bicycle routes

Bike to MLK Jr. Monument Day

Posted on Updated on

21 January 2013.

It was a crisp friendly day down near the Potomac River in Washington DC – the day of President Barack Obama’s Inauguration for his second term in Office. People gathered to pay tribute to Martin Luther King, Jr., a man whose nationally celebrated holiday is also today. The sun was clear, the sky was blue and Memorial Bridge along with Independence Avenue were both closed to general through-traffic.


One can certainly see the array of visitors and the inviting weather.


The memorial features several informative elements – more than just a work of public art and tribute. There are also several quotes from his writings and speeches. Below are a few snapshots from the surrounding wall around the statue.


“The ultimate measure of a man is not where he stands in moments of comfort and convenience, but where he stands at times of challenge and controversy” – 1963.


“Injustice anywhere is a threat to justice everywhere. We are caught in an inescapable network of mutuality, tied in a single garment of destiny. Whatever affects one directly, affects all indirectly” – Alabama, 1963 (Letter From a Birmingham Jail).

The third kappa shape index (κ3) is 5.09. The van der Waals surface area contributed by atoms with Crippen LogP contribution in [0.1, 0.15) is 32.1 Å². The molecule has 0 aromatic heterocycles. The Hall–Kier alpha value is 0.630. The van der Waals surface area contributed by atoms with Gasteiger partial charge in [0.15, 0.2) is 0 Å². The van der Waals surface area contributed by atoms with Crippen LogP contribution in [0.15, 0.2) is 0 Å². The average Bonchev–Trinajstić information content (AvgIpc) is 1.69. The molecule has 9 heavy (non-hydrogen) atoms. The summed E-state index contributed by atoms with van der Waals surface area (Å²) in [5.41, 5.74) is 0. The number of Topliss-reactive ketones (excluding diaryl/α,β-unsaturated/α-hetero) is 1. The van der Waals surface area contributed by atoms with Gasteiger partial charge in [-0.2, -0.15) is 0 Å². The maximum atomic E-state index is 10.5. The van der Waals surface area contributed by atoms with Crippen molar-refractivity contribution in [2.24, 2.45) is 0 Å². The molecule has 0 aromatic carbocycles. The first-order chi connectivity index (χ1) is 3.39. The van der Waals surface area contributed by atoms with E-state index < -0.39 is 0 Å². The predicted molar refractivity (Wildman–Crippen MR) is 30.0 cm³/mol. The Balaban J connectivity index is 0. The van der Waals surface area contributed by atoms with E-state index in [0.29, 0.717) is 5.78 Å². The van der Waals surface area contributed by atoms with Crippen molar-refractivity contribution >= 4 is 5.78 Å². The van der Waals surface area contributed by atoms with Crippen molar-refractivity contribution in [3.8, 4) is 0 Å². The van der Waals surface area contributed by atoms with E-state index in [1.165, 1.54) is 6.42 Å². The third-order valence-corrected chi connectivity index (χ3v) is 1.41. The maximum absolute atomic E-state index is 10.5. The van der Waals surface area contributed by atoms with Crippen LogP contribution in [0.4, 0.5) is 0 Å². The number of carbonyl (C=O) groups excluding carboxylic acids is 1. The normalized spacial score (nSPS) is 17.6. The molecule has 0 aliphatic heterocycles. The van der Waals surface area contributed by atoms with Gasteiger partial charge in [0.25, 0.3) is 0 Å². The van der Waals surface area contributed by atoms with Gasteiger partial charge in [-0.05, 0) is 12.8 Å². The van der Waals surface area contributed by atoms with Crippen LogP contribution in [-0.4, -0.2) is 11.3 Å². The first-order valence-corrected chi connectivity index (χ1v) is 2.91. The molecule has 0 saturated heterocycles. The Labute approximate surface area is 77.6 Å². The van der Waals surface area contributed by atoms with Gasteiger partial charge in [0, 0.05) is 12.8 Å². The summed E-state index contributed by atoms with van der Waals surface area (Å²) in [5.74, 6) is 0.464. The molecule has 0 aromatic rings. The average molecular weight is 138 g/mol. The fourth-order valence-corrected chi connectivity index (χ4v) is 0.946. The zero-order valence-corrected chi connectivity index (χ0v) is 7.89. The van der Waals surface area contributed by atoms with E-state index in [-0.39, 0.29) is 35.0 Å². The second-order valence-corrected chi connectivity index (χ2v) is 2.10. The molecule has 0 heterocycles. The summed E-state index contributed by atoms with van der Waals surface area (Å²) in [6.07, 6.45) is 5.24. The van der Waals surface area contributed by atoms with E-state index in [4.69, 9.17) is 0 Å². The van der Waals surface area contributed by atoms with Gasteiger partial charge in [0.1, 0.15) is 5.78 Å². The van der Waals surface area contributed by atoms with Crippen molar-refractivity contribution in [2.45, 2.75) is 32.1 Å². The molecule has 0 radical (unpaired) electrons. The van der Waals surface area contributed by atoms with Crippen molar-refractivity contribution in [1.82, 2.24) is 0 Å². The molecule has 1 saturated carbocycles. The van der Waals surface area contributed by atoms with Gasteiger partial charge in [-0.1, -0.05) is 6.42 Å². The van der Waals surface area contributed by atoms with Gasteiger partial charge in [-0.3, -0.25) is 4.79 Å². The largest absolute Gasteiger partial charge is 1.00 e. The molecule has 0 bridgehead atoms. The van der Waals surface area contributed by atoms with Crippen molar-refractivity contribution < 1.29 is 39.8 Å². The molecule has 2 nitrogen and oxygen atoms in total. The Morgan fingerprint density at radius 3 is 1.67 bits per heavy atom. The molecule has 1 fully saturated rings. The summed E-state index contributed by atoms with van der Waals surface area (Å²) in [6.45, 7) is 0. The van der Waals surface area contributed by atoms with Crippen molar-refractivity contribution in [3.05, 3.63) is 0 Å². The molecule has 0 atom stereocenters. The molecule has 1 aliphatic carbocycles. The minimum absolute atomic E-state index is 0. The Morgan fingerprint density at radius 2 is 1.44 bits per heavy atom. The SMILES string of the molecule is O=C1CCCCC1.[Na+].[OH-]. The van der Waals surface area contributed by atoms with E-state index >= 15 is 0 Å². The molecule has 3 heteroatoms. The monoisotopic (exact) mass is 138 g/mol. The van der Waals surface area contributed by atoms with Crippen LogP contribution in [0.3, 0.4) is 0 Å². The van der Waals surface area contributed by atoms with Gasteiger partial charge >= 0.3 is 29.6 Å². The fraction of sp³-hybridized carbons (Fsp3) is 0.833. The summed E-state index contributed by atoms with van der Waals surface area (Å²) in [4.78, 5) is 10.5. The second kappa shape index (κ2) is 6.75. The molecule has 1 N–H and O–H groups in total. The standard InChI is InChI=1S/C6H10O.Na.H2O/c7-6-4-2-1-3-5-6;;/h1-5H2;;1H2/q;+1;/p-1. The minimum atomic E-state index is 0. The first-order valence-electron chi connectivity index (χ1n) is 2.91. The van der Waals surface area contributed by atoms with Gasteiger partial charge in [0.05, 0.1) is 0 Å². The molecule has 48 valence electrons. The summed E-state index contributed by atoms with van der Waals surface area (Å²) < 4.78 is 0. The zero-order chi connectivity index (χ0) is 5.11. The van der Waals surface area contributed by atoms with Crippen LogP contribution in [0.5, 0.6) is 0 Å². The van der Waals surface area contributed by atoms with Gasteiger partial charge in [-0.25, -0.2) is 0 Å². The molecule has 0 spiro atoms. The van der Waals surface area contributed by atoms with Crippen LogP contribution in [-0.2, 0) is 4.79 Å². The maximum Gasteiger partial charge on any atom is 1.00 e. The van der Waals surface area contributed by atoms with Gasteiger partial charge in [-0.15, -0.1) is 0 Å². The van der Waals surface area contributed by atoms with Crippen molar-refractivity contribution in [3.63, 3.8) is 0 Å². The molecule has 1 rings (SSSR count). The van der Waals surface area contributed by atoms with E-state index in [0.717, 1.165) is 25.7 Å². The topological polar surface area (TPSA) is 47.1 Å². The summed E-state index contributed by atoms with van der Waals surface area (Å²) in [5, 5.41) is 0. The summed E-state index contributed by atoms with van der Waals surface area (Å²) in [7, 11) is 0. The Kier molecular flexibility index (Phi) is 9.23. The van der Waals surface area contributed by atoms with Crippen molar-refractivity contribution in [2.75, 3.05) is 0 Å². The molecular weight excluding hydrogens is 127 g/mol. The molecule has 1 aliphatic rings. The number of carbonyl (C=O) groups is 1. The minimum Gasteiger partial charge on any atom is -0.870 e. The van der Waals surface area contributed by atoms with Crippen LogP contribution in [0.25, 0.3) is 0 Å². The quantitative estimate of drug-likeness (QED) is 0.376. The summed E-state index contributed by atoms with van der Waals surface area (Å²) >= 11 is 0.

This trip began and ended on my bicycle – I planned an arc to the journey. I left Northern Virginia and went to the Pro Shop, a full-service bicycle shop in Georgetown.


I needed some brass nipples in order to build a new wheel set for a planned commuter bike – only one part of several projects underway. I got the components (Thumbs up the Pro Shop) and then headed around the city along the river on the Mt Vernon Trail to the Memorial Bridge. It was closed to traffic and was enjoyed by groups of happy pedestrians and mall visitors – many walking four or five abreast. Thanks to the National Park Service for doing this. Independence Avenue was also closed to through-traffic – an arrangement which made it easy for visitors and walkers to enjoy the full spectacle of memorials in the area of the National Mall. I crossed the bridge and sped along Independence Ave on my fixed-gear to the Martin Luther King Jr. Memorial. There I was met by hundreds of fellow Americans enjoying the same thing (though most without bicycles ;)). The route of connected trails allows travelers who use bicycles to cross the Potomac River in many key points – both sides of the Key Bridge in Georgetown, both sides of the Memorial Bridge at the Abraham Lincoln Memorial and over I-395 at 14th Street. These access points to the District all connect to the Mt. Vernon Trail – which runs along the Virginia side of the river. But for those in the District, there is also a network of trails (though more akin to wide sidewalks) that run along the river. The area is well connected by path/trail for use by bicycles.

It was a multifaceted journey on my bike that brought together history, tribute, sights of the National Mall and bicycling.

Did anyone else ride their bikes to the Martin Luther King Jr. Memorial on his holiday? If so, how was your trip?

Thank you.

Feel free to leave comments.

All pictures above were taken by JL.